Thursday, March 31, 2011
Costs the key for Europe steel outlook-Fitch
Thu Mar 31, 2011 3:45pm GMT
* Non-integrated steel makers face higher raw material costs
* Auto, engineering demand healthy, construction weaker
* Fitch sees European steel demand up 5-6 pct in 2011
PARIS, March 31 (Reuters) - The performance of European steel makers this year will be shaped by their ability to pass on higher raw material costs and by contrasting growth in the industries they supply, a Fitch analyst said on Thursday.
"Possibly the biggest issue for steel producers this year is their ability to pass through costs," Peter Archbold, European head of basic materials at Fitch Ratings, told reporters.
The price of most mining commodities was expected to be higher on average this year because of supply tensions, with coking coal expected to be the most bullish following floods in Queensland, Australia, that have cut output, he said.
"There is going to be some margin pressure for non-integrated companies," he said, stressing that steel demand was not as strong as in 2006-08 when producers were in a better position to pass on rising raw material costs.
However, conditions for steel makers would also depend on demand from different industries, he said, noting that while Thyssenkrupp (TKAG.F: Quote) did not have integrated mining activities it was benefiting from brisk demand from the German car industry, one of Thyseenkrupp's main outlets.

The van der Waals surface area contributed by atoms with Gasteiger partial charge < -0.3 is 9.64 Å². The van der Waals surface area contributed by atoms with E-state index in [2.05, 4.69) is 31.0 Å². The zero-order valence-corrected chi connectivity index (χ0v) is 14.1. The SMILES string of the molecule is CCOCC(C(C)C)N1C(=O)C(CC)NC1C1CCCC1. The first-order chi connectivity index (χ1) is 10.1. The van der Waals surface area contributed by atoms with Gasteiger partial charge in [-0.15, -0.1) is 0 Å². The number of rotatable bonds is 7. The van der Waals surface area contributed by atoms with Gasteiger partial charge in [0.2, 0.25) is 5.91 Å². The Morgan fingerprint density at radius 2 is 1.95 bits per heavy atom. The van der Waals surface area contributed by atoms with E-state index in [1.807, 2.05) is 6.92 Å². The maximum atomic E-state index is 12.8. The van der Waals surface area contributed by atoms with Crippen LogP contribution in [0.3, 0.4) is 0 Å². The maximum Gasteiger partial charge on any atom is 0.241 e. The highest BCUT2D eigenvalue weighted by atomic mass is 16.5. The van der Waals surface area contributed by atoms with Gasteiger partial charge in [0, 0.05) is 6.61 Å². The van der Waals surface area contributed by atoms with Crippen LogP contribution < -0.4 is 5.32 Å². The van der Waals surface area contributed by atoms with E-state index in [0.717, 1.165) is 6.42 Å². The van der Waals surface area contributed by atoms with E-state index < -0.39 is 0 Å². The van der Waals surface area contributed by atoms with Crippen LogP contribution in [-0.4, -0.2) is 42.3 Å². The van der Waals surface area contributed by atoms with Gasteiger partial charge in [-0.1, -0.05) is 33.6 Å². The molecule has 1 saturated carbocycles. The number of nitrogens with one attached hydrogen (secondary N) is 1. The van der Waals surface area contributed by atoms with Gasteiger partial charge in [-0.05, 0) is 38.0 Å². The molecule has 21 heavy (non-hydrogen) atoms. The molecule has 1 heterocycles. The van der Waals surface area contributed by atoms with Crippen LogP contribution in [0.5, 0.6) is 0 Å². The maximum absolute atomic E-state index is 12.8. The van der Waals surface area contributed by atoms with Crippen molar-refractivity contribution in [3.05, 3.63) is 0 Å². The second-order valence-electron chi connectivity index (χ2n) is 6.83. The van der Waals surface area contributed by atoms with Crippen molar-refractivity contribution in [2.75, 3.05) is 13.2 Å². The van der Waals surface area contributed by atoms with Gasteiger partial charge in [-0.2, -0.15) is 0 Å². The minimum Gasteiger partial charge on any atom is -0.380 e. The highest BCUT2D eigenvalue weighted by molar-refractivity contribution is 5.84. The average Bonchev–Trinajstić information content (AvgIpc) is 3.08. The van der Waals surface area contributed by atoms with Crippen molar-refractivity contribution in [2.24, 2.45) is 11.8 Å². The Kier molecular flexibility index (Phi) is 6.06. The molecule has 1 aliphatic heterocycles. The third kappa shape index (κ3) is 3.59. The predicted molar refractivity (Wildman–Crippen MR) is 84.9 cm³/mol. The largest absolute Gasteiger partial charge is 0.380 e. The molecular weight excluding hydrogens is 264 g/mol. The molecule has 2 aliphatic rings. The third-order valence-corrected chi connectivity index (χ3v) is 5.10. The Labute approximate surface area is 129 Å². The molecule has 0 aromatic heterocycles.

Fitch expected steel demand from the automotive sector in Europe to rise by 5-6 percent this year, in line with its outlook for overall growth in European steel demand.
Demand growth would be faster in mechanical engineering, a key sector in Germany, at 7-8 percent but much weaker in construction at 1-2 percent, he said.
Fitch sees 2011 global steel demand rising by 6-10 percent.
The European steel sector as a whole was expected to continue this year its "progressive recovery", which has seen output climb back up to 80 percent of 2007 levels, lagging the global market which has already reached pre-crisis levels, driven by Chinese production, Archbold said.
The pushing through of production costs should support steel prices in Europe, he added.
(Reporting by Gus Trompiz, sourced :Reuters)